In memory of the late Leslie Cheung, director Ching Siu-tung and producer Ng See-yuen re-released the film in cinemas across mainland China on 30 April 2011. China Radio International reported that the film was remastered with color timing that took about half a year. In addition, premieres took place in both Beijing and Shanghai. Ching Siu-tung, Ng See-yuen and Lau Siu-ming were present. However, Wu Ma and Joey Wong, who were invited, did not attend the premiere. Ching Siu-tung had difficulty tracking down Joey Wong and had to contact her through her family in Taiwan. He received a telephone call at the last minute from Wong's father, stating that the actress was in poor health and not in good condition to attend the premiere. Wong's father also quoted her daughter saying that acting in the film were her best memories. That same year, a remake of the film was released. It starred Louis Koo and Crystal Liu and was directed by Wilson Yip.
From contemporary reviews, Walter Goodman (The New York Times) noted poor subtitling on the print he viewed, opining that "If there are any Eastern profundities emanating from the temple, this Westerner did not recognize them." and that "The kick you get from all this will depend on how exciting you find explosive exhibitions of extraterrestrial exercises." Kim Newman (Monthly Film Bulletin) described the film as "an excellent example of the distinctive type of ghost/horror film that has been coming out of Hong Kong for many years" and that the film "affords an insight into a movie mythos at least as highly developed and ritualized as the Universal horror cycle of the 30s or the Hammer films of the 50s and 60s"
From retrospective reviews, The Guardian described the film as "one of the breakthrough films of modern Hong Kong cinema" and that it was "dubious knockabout comedy [...] spiced with frantic set piece stunts (mid-air fights, thousand-foot tongues); not for those who value comprehensibility over panache." Empire gave the film four stars out of five, noting "gorgeous imagery" and that it was not "quite as completely demented as Mr Vampire, but it is truly strange." Donald C Willis wrote in his book Horror and Science Fiction Film IV that A Chinese Ghost Story was "an entertaining fantasy extravaganza" and that "the movie is very inventive, occasionally even poetic, but not quite moving". John Charles gave the film an eight out of ten rating, noting that some horror elements in the film were in debt to the film The Evil Dead, but noted that the "cinematography and art direction are superb, the action is invigorating, and the love story surprisingly touching, making this one of the most captivating and enjoyable fantasies of the post-New Wave period."
In mainland China, before the film was officially released in 2011, it was already widely circulated through unofficial channels- including smuggled videocassettes, pirated VCDs and DVDs, and later, video-sharing websites- and celebrated as a cult classic. The Chinese generation born in the 1980s, aka. the "post-80s" (balinghou), are among the most devout fans of this film, which they see as an embodiment of idealism, rebellion, nostalgia, and social criticism. Some scholars consider its comic nature, or "half-seriousness," to be the main reason for this cult following.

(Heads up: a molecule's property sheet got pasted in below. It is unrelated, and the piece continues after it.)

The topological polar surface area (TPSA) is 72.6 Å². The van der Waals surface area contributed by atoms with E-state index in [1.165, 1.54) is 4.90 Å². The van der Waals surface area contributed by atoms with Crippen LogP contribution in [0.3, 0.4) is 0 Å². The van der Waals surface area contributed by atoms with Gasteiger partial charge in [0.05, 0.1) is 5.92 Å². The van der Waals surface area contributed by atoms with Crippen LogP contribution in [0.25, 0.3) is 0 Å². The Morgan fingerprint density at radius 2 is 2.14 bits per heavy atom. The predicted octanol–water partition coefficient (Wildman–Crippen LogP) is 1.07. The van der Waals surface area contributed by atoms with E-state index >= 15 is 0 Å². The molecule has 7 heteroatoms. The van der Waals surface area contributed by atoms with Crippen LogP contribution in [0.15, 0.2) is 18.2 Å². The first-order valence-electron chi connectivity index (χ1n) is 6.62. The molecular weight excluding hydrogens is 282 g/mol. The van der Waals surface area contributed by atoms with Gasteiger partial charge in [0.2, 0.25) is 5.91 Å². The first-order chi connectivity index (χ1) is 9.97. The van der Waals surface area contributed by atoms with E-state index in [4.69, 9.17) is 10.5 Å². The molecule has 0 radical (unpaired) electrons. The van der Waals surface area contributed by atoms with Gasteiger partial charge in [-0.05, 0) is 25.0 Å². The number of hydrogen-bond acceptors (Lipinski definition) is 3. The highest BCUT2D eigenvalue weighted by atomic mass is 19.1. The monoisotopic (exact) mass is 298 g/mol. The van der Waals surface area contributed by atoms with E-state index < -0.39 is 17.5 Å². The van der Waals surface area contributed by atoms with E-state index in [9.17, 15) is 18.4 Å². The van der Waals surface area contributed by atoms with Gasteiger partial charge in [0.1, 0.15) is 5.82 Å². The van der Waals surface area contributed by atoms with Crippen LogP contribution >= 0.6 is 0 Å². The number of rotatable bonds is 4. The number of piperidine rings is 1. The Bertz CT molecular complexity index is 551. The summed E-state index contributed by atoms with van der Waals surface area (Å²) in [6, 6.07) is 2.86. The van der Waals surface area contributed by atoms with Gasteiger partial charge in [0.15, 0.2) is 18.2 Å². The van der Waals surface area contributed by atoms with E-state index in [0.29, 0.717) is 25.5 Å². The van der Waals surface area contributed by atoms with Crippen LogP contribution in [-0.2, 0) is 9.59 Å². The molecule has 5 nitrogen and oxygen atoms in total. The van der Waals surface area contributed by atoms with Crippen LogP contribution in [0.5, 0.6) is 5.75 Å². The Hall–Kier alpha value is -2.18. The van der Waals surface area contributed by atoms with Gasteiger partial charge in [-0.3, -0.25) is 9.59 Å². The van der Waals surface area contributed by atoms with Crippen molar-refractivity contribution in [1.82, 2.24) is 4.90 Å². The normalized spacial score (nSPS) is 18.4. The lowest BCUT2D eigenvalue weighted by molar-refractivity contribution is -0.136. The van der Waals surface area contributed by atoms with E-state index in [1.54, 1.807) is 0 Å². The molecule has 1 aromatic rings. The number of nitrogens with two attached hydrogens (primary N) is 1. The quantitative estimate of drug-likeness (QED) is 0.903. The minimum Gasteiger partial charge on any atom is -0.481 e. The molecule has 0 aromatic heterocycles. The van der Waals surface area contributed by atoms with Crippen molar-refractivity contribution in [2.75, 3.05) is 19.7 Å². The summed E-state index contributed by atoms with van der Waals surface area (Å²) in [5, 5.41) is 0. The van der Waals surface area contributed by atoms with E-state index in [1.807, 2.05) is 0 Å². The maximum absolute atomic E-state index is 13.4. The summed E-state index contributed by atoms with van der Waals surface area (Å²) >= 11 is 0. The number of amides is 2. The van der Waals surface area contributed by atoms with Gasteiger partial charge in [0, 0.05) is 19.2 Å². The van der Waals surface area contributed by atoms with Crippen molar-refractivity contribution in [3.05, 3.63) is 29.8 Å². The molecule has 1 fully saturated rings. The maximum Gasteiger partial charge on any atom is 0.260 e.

The modern reception of the film in Hong Kong and Taiwan is positive. At the 24th Hong Kong Film Awards various Asian film critics, film makers and actors voted for the top Chinese films from Hong Kong, Taiwan and China. A Chinese Ghost Story was listed at 50th place on the list. In 2011, the Tapei Golden Horse Film Festival had 122 industry professionals take part in the survey. The voters included film scholars, festival programmers, film directors, actors and producers to vote for the 100 Greatest Chinese-Language Films. A Chinese Ghost Story tied with Jia Zhangke's Xiao Wu (1997) and Zhang Yimou's The Story of Qiu Ju (1992) for 35th place on the list.
Awards and nominations
|Awards and nominations|
|7th Hong Kong Film Awards||Best Film||A Chinese Ghost Story||Nominated|
|Best Director||Ching Siu-tung||Nominated|
|Best Actress||Joey Wong||Nominated|
|Best Supporting Actor||Wu Ma||Nominated|
|Best Cinematography||Poon Hang-sang, Tom Lau, Sander Lee,
|Best Film Editing||Cinema City Production Co. Ltd. Editing Unit||Nominated|
|Best Art Direction||Kenneth Yee||Won|
|Best Action Choreography||Ching Siu-tung, Philip Kwok, Lau Chi-ho,
Alan Chui Chung-San, Bobby Wu
|Best Original Film Score||Romeo Diaz, James Wong||Won|
|Best Original Film Song||Song: Dawn, Please Do Not Come (黎明不要來)
Composer/Lyricist: James Wong
|Song: A Chinese Ghost Story (倩女幽魂)
Composer/Lyricist: James Wong
|Song: Path (道)
Composer/Lyricist:/Singer: James Wong
|24th Golden Horse Awards||Best Feature Film||A Chinese Ghost Story||Won|
|Best Supporting Actor||Wu Ma||Won|
|Best Adapted Screenplay||Yuen Kai-chi||Won|
|Best Film Editing||Cinema City Production Co. Ltd. Editing Unit||Won|
|Best Art Direction||Kenneth Yee||Nominated|
|Best Makeup & Costume Design||Shirley Chan||Won|
|Best Original Film Song||Song: Path (道)
Composer/Lyricist: James Wong Singer: Leslie Cheung
|16th Avoriaz Fantastic Film Festival||Special Jury Award||Tsui Hark||Won|
|8th Fantafestival||Best Director||Ching Siu-tung||Won|
|8th Fantasporto Film Festival||Best Film Award||A Chinese Ghost Story||Won|
|24th Hong Kong Film Awards||Best 100 Chinese Motion Pictures (#50)||A Chinese Ghost Story||Won|
- Morton 2001, p. 70.
- Charles 2000, p. 155.
- Newman, Kim (March 1988). "Qian Nü Youhun/A Chinese Ghost Story". Monthly Film Bulletin. Vol. 55 no. 650. London: British Film Institute. p. 88.
- Morton 2001, p. 74.
- Morton 2001, p. 72.
- Morton 2001, p. 75.
- O'Brien 2003, p. 111.
- O'Brien 2003, p. 112.
- Morton 2001, p. 71.
- "87版《倩女幽魂》上海首映 陈小东遗憾剪掉哥哥床戏". China Daily (in Chinese). Archived from the original on 2 May 2011.
- "A Chinese Ghost Story Redux Offers Nostalgia". China Radio International. 5 May 2011. Archived from the original on 7 May 2011. Retrieved 17 June 2016.
- Elley, Derek (16 November 2011). "A Chinese Ghost Story". Film Business Asia. Archived from the original on 24 November 2011. Retrieved 17 June 2016.
- Goodman, Walter (23 March 1988). "Review/Film; Sepulchral Seductress And a Taoist Warrior". The New York Times. Retrieved 14 June 2016.
- AP (28 June 1997). "Cable & Satellite: A Chinese Ghost Story". The Guardian. London, United Kingdom. p. C82. ISSN 0261-3077.
- Bowyer, Justin. "A Chinese Ghost Story Review". Empire. Archived from the original on 18 June 2016. Retrieved 18 June 2016.
- Willis 1997, p. 82.
- Wang, Hongjian (2018). "A Chinese Ghost Story: A Hong Kong Comedy Film's Cult Following in Mainland China". Journal of Chinese Cinemas. 12 (2): 142–157. doi:10.1080/17508061.2018.1475968.
- Cremin, Stephen (27 January 2011). "Horse announces greatest Chinese films". Film Business Asia. Archived from the original on 14 March 2011. Retrieved 4 November 2015.
- "[最佳華語片一百部] The Best 100 Chinese Motion Pictures" (in Chinese). Hong Kong Film Awards. Retrieved 14 June 2016.
- Charles, John (2000). The Hong Kong Filmography: 1977-1997. McFarland. ISBN 147660262X.
- Morton, Lisa (2001). The Cinema of Tsui Hark. McFarland. ISBN 0-7864-4460-6. Retrieved 6 May 2010.
- O'Brien, Daniel (2003). Spooky Encounters: A Gwailo's Guide to Hong Kong Horror. Headpress. ISBN 1900486318.
- Willis, Donald C. (1997). Horror and Science Fiction Films IV. Scarecrow Press. ISBN 0-8108-3055-8.